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Tuesday, November 28, 2017

When it All Falls Apart

I’m gonna discuss something that, while it’s not specific to online gaming (such as Fantasy Grounds or Roll20), I’d wager it’s far more common in that milieu than at the table IRL.

Recently a large contingent of our gaming group fell out.  There was no argument over rules, no disagreement about the distribution of virtual wealth, or discrepancy regarding the allocation of XP.  As seems to happen at some regular interval, there was a self-culling.  It always happens the same way (or seems to).

First, one player decides to bail.  A very pleasant email is sent to the group notifying the rest of us of his/her intent.  That is usually followed by a short period of mourning, and then well-wishing email replies are sent.  That would be fine if it were the end, but it’s not.  Soon after, as other players have time to cogitate upon the change, one or two others decide that it would be a good idea to leave the game as well.  Another few emails are exchanged, well wishes sent, and farewells fare well.  No one is really pissed off over anything tangible here, but those who remain begin to huddle.  They plan.

The group email is reformatted to include only the survivors.  A new conversation begins.

Usually in these situations, there is a core.  The group has a few players who have been gaming together (in this examination that means it was over long distance) for some substantial period of time.  These folks consider themselves friends, and perhaps they are, either IRL or simply online.  Friends don’t need to have shared meatspace in order to feel a bond, or so I believe.  Others may disagree, but they would be wrong.

In any event, the first thing that happens is that the core reaffirms its solidarity.  “We’re gonna keep playing, right”, says one.
“Absolutely!”, the others confirm in unison.  
“Now we have some flexibility.  Maybe we should change rulesets, play something new?”, asks one.
“Sure,” the others agree.  
“Who wants to run this time?  I’m a bit burned out, but will keep going if no one else wants to have a go,” says the DM of the now crippled game.
“I can run,” says one.
“So can I,” chimes in the other.”  
Plans are laid.  Email threads are exchanged.  Decisions are decided upon.  Gaming continues in short order, the new campaign of 1 DM and 2 players has begun.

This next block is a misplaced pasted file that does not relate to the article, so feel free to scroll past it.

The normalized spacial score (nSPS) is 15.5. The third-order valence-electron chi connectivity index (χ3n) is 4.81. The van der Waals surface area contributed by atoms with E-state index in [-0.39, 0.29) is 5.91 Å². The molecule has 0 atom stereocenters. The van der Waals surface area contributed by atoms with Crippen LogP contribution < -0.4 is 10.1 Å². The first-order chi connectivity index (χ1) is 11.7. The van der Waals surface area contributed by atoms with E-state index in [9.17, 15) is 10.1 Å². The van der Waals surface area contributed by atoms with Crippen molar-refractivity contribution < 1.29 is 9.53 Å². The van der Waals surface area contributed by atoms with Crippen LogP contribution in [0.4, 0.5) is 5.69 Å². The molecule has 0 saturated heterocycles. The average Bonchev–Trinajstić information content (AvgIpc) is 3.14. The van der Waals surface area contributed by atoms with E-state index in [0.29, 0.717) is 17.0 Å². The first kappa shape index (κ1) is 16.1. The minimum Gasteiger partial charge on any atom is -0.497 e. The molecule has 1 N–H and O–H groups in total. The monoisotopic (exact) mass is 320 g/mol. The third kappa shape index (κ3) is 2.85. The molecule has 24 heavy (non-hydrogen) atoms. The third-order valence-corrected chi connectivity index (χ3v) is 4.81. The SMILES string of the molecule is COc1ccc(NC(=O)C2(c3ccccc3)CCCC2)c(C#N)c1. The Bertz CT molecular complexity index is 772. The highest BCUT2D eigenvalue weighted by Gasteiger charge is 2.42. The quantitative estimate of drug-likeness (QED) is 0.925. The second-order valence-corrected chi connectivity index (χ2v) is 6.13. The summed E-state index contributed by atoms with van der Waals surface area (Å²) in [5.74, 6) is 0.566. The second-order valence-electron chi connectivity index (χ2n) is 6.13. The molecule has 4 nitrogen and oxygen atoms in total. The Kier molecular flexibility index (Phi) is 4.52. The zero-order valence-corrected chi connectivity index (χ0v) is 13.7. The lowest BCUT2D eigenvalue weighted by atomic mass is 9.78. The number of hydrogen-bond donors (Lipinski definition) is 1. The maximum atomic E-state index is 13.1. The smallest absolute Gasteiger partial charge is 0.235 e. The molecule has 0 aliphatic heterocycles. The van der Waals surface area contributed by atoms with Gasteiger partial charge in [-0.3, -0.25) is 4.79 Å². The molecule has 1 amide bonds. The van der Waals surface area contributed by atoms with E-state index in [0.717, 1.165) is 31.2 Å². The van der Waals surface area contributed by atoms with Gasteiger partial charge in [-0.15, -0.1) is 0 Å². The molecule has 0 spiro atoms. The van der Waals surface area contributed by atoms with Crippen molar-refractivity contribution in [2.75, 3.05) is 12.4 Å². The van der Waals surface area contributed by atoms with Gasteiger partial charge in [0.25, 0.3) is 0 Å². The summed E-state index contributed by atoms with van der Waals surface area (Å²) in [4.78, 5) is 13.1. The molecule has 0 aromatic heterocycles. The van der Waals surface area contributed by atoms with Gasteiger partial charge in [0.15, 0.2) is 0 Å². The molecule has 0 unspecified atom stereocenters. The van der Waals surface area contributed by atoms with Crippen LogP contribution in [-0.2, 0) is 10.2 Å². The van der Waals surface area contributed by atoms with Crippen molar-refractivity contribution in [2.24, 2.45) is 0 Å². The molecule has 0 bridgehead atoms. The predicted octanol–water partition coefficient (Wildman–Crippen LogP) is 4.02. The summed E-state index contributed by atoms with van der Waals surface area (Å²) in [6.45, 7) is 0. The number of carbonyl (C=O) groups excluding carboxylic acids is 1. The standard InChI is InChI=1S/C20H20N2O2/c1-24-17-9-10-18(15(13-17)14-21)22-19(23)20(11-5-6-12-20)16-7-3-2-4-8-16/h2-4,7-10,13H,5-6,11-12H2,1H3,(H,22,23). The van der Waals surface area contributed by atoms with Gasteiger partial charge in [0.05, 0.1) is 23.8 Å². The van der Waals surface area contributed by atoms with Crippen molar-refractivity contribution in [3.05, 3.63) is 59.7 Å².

Characters are rolled, a few games happen, and then sometime shortly thereafter someone usually volunteers to locate a few new players, some fresh flesh and blood for the adventure mill.  For online games, it’s as simple as posting across some social media, or checking the online forums for the Virtual Tabletop you happen to use.  Most have a LFG, or Looking for Game section where you can advertise and recruit a few new players.

In my experience, this ‘turnover’ seems to occur every year or so.  It’s rare that adding any player to the core group results in a new permanent bond.  Folks come and go, some depart having left a lasting impression and others pass without a trace.  I find it both wonderful and mystifying, and mostly somewhat dissatisfying and a bit sad.  Each time I’m reminded that there are things that the internet cannot do, and building a long-term, lasting, cohesive bond of friendship is not its strong suit.  I’m not saying that it doesn’t happen, in fact it has for me, but not in the same way that time spent in the company of others IRL manages to accomplish (and on a more consistent basis).

As always, I year for those long-gone but not forgotten days of my youth, where we were friends at school, friends on the playground, at the mall, at the movies...and always at the game table.  No one quietly slipped away behind a curtain of email, and certainly no one dropped off the face of the earth without a trace.  We didn’t need to find new players.  We knew exactly how many pizzas to order, and that Mike wouldn’t eat pizza ‘cause he was some sort of freak who didn’t like pizza.  

Man I miss pizza.  And Mike.

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